Except for #4, all this can be negotiated, depending on how much push back we see from Fehr and the players association. Too early to jump off the bridge yet.

You're right and you have to belief Fehr knows this too. So I'm sure there was no "real" NHLPA sticker shock with the proposal.

Not mentioned on the proposed list is associated with #4. No bonuses and salary is spread equally over the contract (ie: no front loading contracts and no mega signing bonuses).

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I'd expect Fehr to take an equally extreme initial position. Don't be alarmed when you hear "I suggest the players immediately plan for the possibility of an extended period without playing the game they love." (or something like that to suggest an emphatic NO to the Owners).

Just positioning, but a necessary statement.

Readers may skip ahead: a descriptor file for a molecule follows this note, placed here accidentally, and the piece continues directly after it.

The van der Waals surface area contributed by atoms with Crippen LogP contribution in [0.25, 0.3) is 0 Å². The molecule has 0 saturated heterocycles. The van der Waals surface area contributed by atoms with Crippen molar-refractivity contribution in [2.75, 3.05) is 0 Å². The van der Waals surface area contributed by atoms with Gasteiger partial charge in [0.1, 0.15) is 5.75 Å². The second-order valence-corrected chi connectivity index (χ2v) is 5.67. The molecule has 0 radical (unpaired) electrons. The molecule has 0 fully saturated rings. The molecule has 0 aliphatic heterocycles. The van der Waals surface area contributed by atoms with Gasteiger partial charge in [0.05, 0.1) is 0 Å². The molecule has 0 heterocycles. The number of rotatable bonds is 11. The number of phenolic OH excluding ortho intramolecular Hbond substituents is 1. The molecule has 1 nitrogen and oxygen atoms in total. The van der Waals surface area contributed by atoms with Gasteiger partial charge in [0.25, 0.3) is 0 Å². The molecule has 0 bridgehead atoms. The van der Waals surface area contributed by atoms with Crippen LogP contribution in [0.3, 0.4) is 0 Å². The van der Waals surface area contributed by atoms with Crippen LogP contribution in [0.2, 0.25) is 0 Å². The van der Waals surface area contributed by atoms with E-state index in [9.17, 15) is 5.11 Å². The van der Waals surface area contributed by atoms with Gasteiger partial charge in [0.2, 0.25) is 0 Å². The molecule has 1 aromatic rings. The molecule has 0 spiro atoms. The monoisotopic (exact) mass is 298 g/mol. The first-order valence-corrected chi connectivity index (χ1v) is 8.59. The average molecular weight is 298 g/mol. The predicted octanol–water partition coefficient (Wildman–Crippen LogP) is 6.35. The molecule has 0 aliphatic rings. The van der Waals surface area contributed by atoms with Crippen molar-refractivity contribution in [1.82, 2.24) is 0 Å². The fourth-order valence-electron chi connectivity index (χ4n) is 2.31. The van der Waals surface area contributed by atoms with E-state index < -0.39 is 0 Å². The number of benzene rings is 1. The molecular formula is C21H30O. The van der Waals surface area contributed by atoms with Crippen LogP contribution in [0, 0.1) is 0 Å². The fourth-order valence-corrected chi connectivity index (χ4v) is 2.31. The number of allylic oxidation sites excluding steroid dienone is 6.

Edited by Manwolf

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Adam Proteau@Proteautype Many of the people telling all of you to relax over owners' offer are like Titanic passengers who stayed optimistic as the ship sunk.

That's just an absolutely ridiculous statement and I guess he's banking on some readers falling for that kind of drama, which I am sure some will.

He seems to have a short memory, because this time the NHLPA and owners aren't negotiating a salary cap, which was the most immediate cause of the last lockout.

All this is going to depend on what hard-line stance or non-starters the NHLPA will put on the owners initial provisions.

I would bet we see continuation of the current CBA going forward while negotiation continue before we see a season-long lockout.

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That's just an absolutely ridiculous statement and I guess he's banking on some readers falling for that kind of drama, which I am sure some will.